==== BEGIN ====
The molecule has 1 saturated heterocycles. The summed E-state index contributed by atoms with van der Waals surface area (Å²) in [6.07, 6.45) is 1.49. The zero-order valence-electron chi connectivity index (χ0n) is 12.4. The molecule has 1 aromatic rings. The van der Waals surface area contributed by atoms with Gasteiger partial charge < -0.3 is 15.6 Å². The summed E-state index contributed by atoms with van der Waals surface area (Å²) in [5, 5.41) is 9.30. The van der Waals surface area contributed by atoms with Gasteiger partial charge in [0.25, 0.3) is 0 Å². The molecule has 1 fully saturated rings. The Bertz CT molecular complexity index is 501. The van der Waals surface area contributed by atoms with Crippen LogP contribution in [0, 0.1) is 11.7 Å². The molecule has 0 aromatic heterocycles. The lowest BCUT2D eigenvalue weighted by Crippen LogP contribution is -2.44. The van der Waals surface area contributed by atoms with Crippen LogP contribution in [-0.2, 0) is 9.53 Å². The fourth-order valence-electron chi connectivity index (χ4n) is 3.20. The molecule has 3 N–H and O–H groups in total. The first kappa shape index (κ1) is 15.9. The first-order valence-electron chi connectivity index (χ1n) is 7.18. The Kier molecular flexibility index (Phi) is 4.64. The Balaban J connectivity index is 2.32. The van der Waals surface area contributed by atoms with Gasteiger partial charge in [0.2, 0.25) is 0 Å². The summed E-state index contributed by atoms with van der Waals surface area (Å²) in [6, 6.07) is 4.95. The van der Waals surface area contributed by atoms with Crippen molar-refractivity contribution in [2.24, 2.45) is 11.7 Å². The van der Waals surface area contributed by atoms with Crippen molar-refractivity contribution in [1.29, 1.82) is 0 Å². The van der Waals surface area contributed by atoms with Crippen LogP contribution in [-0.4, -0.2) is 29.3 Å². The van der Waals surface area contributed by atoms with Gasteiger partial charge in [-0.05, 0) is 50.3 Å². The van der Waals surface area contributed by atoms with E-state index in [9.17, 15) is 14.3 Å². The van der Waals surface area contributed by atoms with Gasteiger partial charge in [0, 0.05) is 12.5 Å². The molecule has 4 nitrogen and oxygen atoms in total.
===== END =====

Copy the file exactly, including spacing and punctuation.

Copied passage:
The molecule has 1 saturated heterocycles. The summed E-state index contributed by atoms with van der Waals surface area (Å²) in [6.07, 6.45) is 1.49. The zero-order valence-electron chi connectivity index (χ0n) is 12.4. The molecule has 1 aromatic rings. The van der Waals surface area contributed by atoms with Gasteiger partial charge < -0.3 is 15.6 Å². The summed E-state index contributed by atoms with van der Waals surface area (Å²) in [5, 5.41) is 9.30. The van der Waals surface area contributed by atoms with Gasteiger partial charge in [0.25, 0.3) is 0 Å². The molecule has 1 fully saturated rings. The Bertz CT molecular complexity index is 501. The van der Waals surface area contributed by atoms with Crippen LogP contribution in [0, 0.1) is 11.7 Å². The molecule has 0 aromatic heterocycles. The lowest BCUT2D eigenvalue weighted by Crippen LogP contribution is -2.44. The van der Waals surface area contributed by atoms with Crippen LogP contribution in [-0.2, 0) is 9.53 Å². The fourth-order valence-electron chi connectivity index (χ4n) is 3.20. The molecule has 3 N–H and O–H groups in total. The first kappa shape index (κ1) is 15.9. The first-order valence-electron chi connectivity index (χ1n) is 7.18. The Kier molecular flexibility index (Phi) is 4.64. The Balaban J connectivity index is 2.32. The van der Waals surface area contributed by atoms with Gasteiger partial charge in [0.2, 0.25) is 0 Å². The summed E-state index contributed by atoms with van der Waals surface area (Å²) in [6, 6.07) is 4.95. The van der Waals surface area contributed by atoms with Crippen molar-refractivity contribution in [2.24, 2.45) is 11.7 Å². The van der Waals surface area contributed by atoms with Crippen molar-refractivity contribution in [1.29, 1.82) is 0 Å². The van der Waals surface area contributed by atoms with Crippen LogP contribution in [-0.4, -0.2) is 29.3 Å². The van der Waals surface area contributed by atoms with Gasteiger partial charge in [-0.05, 0) is 50.3 Å². The van der Waals surface area contributed by atoms with E-state index in [9.17, 15) is 14.3 Å². The van der Waals surface area contributed by atoms with Gasteiger partial charge in [0, 0.05) is 12.5 Å². The molecule has 4 nitrogen and oxygen atoms in total.